New developments in instruments for counting and detecting nuclear particles


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New developments in instruments for counting and detecting nuclear particles
Series Title:
United States. Atomic Energy Commission. MDDC ;
Physical Description:
4 p. : ; 27 cm.
Jordan, W. H
Oak Ridge National Laboratory
U.S. Atomic Energy Commission
Atomic Energy Commission
Place of Publication:
Oak Ridge, Tenn
Publication Date:


Subjects / Keywords:
Nuclear counters   ( lcsh )
Nuclear physics -- Instruments   ( lcsh )
federal government publication   ( marcgt )
bibliography   ( marcgt )
technical report   ( marcgt )
non-fiction   ( marcgt )


Bibliography: p. 4.
"Date Declassified: March 31, 1947"
Statement of Responsibility:
by W.H. Johnson.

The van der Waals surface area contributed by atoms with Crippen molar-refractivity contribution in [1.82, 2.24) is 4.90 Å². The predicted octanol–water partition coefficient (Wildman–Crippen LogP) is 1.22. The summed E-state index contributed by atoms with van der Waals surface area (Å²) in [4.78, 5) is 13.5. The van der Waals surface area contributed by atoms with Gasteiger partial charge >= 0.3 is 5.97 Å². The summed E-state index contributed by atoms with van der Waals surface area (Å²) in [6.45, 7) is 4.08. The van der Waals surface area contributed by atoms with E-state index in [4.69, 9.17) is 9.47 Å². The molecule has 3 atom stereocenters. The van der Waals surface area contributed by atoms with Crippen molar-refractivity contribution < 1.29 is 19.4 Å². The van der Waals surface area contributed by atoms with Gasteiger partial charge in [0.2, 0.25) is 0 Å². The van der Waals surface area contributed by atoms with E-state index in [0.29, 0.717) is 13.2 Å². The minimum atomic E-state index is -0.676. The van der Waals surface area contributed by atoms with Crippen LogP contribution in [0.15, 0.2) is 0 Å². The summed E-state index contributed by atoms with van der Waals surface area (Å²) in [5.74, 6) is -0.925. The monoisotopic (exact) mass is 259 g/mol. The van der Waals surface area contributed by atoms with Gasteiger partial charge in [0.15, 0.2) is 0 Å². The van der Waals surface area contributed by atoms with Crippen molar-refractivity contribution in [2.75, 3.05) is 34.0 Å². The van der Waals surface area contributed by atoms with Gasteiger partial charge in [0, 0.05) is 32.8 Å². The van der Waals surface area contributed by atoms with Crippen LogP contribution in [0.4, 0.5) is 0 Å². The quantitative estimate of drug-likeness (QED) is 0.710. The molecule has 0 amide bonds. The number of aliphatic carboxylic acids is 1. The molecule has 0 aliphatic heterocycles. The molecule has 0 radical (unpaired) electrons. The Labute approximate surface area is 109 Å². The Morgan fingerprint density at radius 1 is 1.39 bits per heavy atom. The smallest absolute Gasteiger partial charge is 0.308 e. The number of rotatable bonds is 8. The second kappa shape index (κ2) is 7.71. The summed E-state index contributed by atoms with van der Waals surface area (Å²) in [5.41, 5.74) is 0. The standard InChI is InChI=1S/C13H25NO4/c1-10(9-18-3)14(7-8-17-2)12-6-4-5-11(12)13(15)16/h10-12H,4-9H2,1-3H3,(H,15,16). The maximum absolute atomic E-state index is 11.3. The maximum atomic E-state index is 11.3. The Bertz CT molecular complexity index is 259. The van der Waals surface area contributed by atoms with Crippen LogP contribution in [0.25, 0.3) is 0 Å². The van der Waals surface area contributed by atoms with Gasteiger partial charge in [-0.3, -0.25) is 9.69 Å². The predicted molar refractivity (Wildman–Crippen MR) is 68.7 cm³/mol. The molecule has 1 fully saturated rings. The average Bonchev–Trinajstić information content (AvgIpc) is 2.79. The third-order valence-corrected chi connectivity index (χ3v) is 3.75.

General Note:
Manhattan District Declassified Code
General Note:
"Date of Manuscript: March 7, 1941"

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MDDC 811




W. H. Jordan

Oak Ridge National Laboratory

Date of Manuscript:
Date Declassified:

D -. *
,;,-, ',
--. -.

March 7, 1941
March 31, 1947

This document is for official use.
Its issuance does not constitute authority
for declassification of classified copies
of the same or similar content and title
and by the same author.

Technical Information Branch, Oak Ridge Tennessee
AEC, Oak Ridge, Tenn., 3-9-49--750-A3374

.I- -



By W. H. Jordan

Instruments for detecting and counting nuclear particles have
improved considerably in the past five years. There have been no revo-